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Phil Mickelson Joins Elite Club With British Open Victory

Posted on July 21, 2013 by Dean Hybl
Phil Mickelson celebrates his come-from-behind victory at the 2013 British Open.

Phil Mickelson celebrates his come-from-behind victory at the 2013 British Open.

With his come-from-behind victory at the British Open, Phil Mickelson joined an elite group as the 17th man in golf history to win three different major championships during his career.

Considering that earlier this year Mickelson finished second at the U.S. Open for a record sixth time, it is almost tempting to consider him the seventh person to win the career grand slam.

However, that accomplishment will have to wait until next year when the U.S. Open returns to Pinehurst, which was the site of the Open when Mickelson finished second for the first time in 1999.

Of those who won three different majors, the legend with whom Mickelson has the most in common in American Sam Snead.

Snead won seven major titles during his career, but was never able to win the U.S. Open. He finished second on four occasions during 31 attempts (there was no tournament between 1942-1945 when Snead was in his early 30s and was just reaching his prime).

After finishing second at the U.S. Open in his first appearance in the tournament in 1937, Snead finished in the top 10th again in 1939 and in the top 20 in 1940 and 1941. When the tournament returned following World War II, Snead finished tied for 19th in 1946, then second in 1947, fifth in 1948 and tied for second again in 1949.

Like Mickelson, the lone major title missing on the resume of Sam Snead is the U.S. Open.

Like Mickelson, the lone major title missing on the resume of Sam Snead is the U.S. Open.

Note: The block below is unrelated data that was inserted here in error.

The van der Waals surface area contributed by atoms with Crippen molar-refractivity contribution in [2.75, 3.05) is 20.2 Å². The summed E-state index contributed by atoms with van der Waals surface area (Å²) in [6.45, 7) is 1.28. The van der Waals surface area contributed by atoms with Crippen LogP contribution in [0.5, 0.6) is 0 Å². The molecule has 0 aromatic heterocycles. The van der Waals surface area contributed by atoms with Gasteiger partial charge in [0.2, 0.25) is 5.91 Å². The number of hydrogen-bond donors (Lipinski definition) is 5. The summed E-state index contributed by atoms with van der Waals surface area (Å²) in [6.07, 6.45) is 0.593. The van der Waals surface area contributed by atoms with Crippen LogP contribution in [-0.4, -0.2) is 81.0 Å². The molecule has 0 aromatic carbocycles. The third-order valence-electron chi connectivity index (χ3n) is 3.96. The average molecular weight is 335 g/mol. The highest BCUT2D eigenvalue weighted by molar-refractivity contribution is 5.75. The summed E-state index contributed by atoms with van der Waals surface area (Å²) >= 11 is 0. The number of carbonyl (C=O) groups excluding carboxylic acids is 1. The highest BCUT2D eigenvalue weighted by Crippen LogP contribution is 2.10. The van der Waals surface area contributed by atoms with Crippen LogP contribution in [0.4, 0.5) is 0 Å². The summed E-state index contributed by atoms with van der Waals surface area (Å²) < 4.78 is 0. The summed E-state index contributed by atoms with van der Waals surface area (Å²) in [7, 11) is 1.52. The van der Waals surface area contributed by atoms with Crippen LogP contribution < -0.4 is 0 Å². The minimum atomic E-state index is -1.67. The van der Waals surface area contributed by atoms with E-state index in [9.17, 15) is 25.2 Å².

In the 1950s, Snead finished in the top 12 at the U.S. Open eight times, including a fourth second place finish in 1953. Though he played in the tournament throughout most of the 1960s and 1970s (his final appearance was in 1977 at the age of 65), he cracked the top 10 only once more (in 1968 at the age of 56).

Mickelson has appeared in the U.S. Open 23 times. Though his overall result in his first appearance wasn’t as successful as that of Snead, he was the low amateur twice in 1990 and 1991.

He tied for fourth in 1995 and 10th in 1998 before his memorable battle with Payne Stewart during the 1999 Open. Since his first runner-up finish in 1999, he has finished second (or tied for second) five more times. What is most memorable about his multiple runner-up finishes is that he could have very easily won many ( if not all) of those championships.

Of those second place finishes, the most painful was probably in 2006 when Mickelson took a one stroke lead to the final hole, but double bogeyed the final hole to lose by a stroke to Geoff Ogilvy.

However, the most disappointing seemed to be the most recent one last month as Mickelson had many chances, but was unable to catch Justin Rose over the final several holes.

That he was able to rebound from that disappointment to contend at Muirfield is a credit to his veteran experience and ability to move past one disappointment and focus on the task at hand.

Now for Mickelson, like it was for Snead and every other golfer in history, his toughest opponent moving forward will be father time. Though Mickelson is playing as well as at any other time in his career, the fact that he will turn 44 during the 2014 season means that he only has a couple legitimate chances to join Bobby Jones, Ben Hogan, Jack Nicklaus, Gene Sarazen, Gary Player and Tiger Woods as winners of the career grand slam.

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